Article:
Banks are often the first, but rarely the last, stop for financing a Colorado business start-up. Data presented by an author on the topic shows that bank loans account for less than one-tenth of capital for new companies. Entrepreneurs on the search for money to get their ideas off the ground have a number of other places to look for help.

One of the more popular alternatives to the traditional bank loan is a bank loan funneled through the Small Business Administration. The SBA guarantees a portion of the loan, which means better terms and access for start-up company owners. Funds can be used for commercial real estate transactions, for example. However, a number of conditions apply that may make other sources more attractive.

Startups should be concerned about intellectual property

Colorado entrepreneurs generally try to get their new business ventures up and running as quickly as possible, but this eagerness to bring products or services to market can sometimes lead to important legal issues being overlooked. While new business owners usually take steps to ensure that their insurance coverage is adequate and all of the permits and licenses they need are in place before opening their doors, they often fail to address the important issue of intellectual property.

Copyrights give authors exclusive rights to publish, reproduce and distribute their original works. Copyrights are secured by publication, but entrepreneurs who wish to fully protect themselves against infringement may be wise to register their works with the U.S. Copyright Office. Litigation over intellectual property can be complex, and courts will not hear copyright lawsuits unless the work involved has been registered. Trademarks protect brand identities, and logos, taglines and slogans can be protected by registering them with state and federal authorities.

Why the government should not subsidize venture capital

Entrepreneurs in Colorado may have great ideas for startups that require them to seek venture capital so that they can finance their businesses. In Silicon Valley, for instance, there are a large number of unicorn companies precisely because of the influx of venture capital. The success there has led some governments to try to incentivize venture capital investments by offering subsidies.

China's government has offered tax credits and subsidized venture capital in an effort to quickly grow its economy. The results have been mixed, however. Some of the reasons why government subsidized venture capital has not had the same growth effect are because of the difference between unicorn companies and gazelles. Unicorn companies are focused on increasing their market valuations while gazelles are focused on increasing their annual revenues. Gazelles are those companies that increase their revenues by 20 percent or more per year.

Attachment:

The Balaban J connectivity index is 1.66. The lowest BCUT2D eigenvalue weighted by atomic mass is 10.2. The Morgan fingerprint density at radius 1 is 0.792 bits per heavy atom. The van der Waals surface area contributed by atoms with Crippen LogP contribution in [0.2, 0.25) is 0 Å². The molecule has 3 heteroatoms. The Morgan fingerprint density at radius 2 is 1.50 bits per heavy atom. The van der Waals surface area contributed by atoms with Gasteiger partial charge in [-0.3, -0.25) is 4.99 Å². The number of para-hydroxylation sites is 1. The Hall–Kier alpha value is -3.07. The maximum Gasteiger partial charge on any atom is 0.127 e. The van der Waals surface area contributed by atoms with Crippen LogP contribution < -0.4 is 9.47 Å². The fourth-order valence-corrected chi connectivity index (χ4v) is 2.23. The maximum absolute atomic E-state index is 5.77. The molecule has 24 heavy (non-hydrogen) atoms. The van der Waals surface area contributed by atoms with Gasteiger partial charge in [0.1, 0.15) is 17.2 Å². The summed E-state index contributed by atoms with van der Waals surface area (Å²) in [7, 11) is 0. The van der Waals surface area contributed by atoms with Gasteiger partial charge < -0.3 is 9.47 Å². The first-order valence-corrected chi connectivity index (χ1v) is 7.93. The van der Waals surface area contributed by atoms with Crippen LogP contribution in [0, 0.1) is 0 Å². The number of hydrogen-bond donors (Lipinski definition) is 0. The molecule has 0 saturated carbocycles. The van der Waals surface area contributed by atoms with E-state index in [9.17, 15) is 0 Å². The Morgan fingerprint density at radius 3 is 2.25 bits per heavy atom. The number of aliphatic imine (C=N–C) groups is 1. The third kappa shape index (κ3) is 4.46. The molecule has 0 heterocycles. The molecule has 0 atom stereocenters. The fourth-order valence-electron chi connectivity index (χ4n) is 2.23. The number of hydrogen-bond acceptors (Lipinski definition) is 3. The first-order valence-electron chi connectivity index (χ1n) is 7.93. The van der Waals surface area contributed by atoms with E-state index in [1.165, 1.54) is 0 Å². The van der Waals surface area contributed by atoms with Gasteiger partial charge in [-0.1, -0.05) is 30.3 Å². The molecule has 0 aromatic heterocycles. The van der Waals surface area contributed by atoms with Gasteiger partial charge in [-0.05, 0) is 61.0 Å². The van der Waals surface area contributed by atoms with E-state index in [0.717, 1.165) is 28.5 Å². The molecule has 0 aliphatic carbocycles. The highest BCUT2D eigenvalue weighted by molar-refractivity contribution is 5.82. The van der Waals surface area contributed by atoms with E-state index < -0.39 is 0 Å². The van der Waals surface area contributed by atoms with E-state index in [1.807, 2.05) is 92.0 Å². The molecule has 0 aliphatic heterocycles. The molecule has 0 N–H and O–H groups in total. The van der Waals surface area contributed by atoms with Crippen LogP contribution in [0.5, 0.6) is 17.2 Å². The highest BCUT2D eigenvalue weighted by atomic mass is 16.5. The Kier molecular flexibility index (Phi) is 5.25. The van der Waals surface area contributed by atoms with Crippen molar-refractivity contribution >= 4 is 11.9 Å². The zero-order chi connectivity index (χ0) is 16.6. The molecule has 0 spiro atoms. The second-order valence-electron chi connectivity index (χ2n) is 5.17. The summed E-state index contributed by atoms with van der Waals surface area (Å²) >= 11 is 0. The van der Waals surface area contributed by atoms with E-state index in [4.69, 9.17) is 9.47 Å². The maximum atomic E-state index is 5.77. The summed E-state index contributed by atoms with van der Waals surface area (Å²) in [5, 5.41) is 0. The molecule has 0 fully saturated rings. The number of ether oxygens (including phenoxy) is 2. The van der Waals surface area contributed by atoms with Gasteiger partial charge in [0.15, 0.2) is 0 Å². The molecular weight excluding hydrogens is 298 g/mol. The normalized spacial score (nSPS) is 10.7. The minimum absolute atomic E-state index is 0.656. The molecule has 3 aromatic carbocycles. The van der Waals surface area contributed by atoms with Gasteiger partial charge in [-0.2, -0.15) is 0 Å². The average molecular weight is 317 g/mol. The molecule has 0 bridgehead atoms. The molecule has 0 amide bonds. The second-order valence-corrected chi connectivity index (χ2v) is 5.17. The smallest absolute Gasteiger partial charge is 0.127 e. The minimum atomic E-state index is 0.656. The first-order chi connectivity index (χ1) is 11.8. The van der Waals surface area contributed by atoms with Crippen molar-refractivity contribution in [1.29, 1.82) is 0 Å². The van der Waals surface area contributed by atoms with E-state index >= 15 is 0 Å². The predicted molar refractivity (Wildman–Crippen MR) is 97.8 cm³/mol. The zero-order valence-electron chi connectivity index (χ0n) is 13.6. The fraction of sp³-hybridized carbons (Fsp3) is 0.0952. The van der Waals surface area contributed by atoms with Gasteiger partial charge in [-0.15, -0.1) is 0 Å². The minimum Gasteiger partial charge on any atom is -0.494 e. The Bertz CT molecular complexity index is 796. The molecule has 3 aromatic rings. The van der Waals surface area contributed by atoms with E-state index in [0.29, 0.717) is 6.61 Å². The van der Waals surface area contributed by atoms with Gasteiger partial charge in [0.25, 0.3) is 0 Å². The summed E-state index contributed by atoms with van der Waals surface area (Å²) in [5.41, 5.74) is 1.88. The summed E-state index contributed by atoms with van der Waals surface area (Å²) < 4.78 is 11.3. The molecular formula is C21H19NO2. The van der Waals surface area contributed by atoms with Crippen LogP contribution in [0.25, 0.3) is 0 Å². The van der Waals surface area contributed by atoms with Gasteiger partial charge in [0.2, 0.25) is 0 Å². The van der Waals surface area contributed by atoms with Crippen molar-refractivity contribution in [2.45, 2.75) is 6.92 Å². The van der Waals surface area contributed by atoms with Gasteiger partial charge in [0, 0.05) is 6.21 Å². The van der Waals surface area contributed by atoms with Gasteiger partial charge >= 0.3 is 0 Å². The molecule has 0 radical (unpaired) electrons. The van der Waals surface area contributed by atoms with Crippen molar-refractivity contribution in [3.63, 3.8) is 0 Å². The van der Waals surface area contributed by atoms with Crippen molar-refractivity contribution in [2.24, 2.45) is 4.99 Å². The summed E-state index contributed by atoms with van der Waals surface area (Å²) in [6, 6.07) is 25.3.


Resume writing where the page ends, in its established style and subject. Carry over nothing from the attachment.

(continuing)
Venture capital withdraws from cleantech boom

Colorado investors many be interested to learn that the deployment of clean energy technology is facing a decline in venture capital deals and funding. The national trend in cleantech funding showed a 30 percent drop in funding over a five-year period ending in 2016, according to a new report from the Brookings Institution. Cleantech is an umbrella term for several sectors, such as solar power and energy storage. The loss of funding for these sectors is hitting new business ventures harder, and some regions are faring much better than others.

The Brookings report on cleantech's access to venture capital found that only 13 percent of total funding went to early-stage companies in 2016. Though the loss is national, a few regions are still seeing significant investments. Companies in San Francisco, Boston, San Jose and Los Angeles are taking over half of the funding pie.

Planning for the worst with a business start-up

Recessionary swings in the economy are an inevitable and unpredictable fact of life, similar to Gulf hurricanes and northeastern snowstorms. Just as with natural disasters, Denver business investors can protect their start-up company assets and future earnings by making plans for the next economic downturn. What works for a business in good times may quickly become a liability, bu there are some ways to prepare for a quick response.

The best time to begin preparing for the worst is when the coffers are flush. One of the actionable goals should be to consider acquisitions or joint ventures that expand current offerings without stepping too far outside the core market. A coffee shop purchasing a similar enterprise makes sense, whereas a move into children's apparel likely introduces too much risk in a recession. Another actionable goal during good times is reducing debt burdens. Paying off a business start-up loan, for instance, will reduce monthly costs by an amount that could become critical in lean times.